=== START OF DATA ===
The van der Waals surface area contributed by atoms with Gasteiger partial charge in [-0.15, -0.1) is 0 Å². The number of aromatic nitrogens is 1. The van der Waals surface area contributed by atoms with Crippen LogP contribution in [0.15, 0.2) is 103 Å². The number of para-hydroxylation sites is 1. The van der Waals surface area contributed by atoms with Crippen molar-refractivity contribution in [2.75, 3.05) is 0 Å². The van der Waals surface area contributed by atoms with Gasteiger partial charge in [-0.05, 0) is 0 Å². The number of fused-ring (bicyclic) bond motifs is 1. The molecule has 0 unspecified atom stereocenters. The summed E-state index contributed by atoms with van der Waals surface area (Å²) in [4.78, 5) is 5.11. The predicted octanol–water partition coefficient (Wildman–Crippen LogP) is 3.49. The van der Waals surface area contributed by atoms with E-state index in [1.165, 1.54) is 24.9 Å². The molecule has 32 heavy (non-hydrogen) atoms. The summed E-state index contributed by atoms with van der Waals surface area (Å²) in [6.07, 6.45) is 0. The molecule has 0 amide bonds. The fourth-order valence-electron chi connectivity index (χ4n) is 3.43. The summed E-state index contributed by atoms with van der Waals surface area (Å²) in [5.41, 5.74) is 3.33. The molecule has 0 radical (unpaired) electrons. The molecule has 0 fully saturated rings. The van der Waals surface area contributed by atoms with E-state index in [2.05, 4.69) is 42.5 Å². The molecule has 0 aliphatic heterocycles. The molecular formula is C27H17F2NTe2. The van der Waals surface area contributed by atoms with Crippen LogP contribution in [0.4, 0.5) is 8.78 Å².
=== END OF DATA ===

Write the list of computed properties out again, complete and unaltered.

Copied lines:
The van der Waals surface area contributed by atoms with Gasteiger partial charge in [-0.15, -0.1) is 0 Å². The number of aromatic nitrogens is 1. The van der Waals surface area contributed by atoms with Crippen LogP contribution in [0.15, 0.2) is 103 Å². The number of para-hydroxylation sites is 1. The van der Waals surface area contributed by atoms with Crippen molar-refractivity contribution in [2.75, 3.05) is 0 Å². The van der Waals surface area contributed by atoms with Gasteiger partial charge in [-0.05, 0) is 0 Å². The number of fused-ring (bicyclic) bond motifs is 1. The molecule has 0 unspecified atom stereocenters. The summed E-state index contributed by atoms with van der Waals surface area (Å²) in [4.78, 5) is 5.11. The predicted octanol–water partition coefficient (Wildman–Crippen LogP) is 3.49. The van der Waals surface area contributed by atoms with E-state index in [1.165, 1.54) is 24.9 Å². The molecule has 32 heavy (non-hydrogen) atoms. The summed E-state index contributed by atoms with van der Waals surface area (Å²) in [6.07, 6.45) is 0. The molecule has 0 amide bonds. The fourth-order valence-electron chi connectivity index (χ4n) is 3.43. The summed E-state index contributed by atoms with van der Waals surface area (Å²) in [5.41, 5.74) is 3.33. The molecule has 0 radical (unpaired) electrons. The molecule has 0 fully saturated rings. The van der Waals surface area contributed by atoms with E-state index in [2.05, 4.69) is 42.5 Å². The molecule has 0 aliphatic heterocycles. The molecular formula is C27H17F2NTe2. The van der Waals surface area contributed by atoms with Crippen LogP contribution in [0.4, 0.5) is 8.78 Å².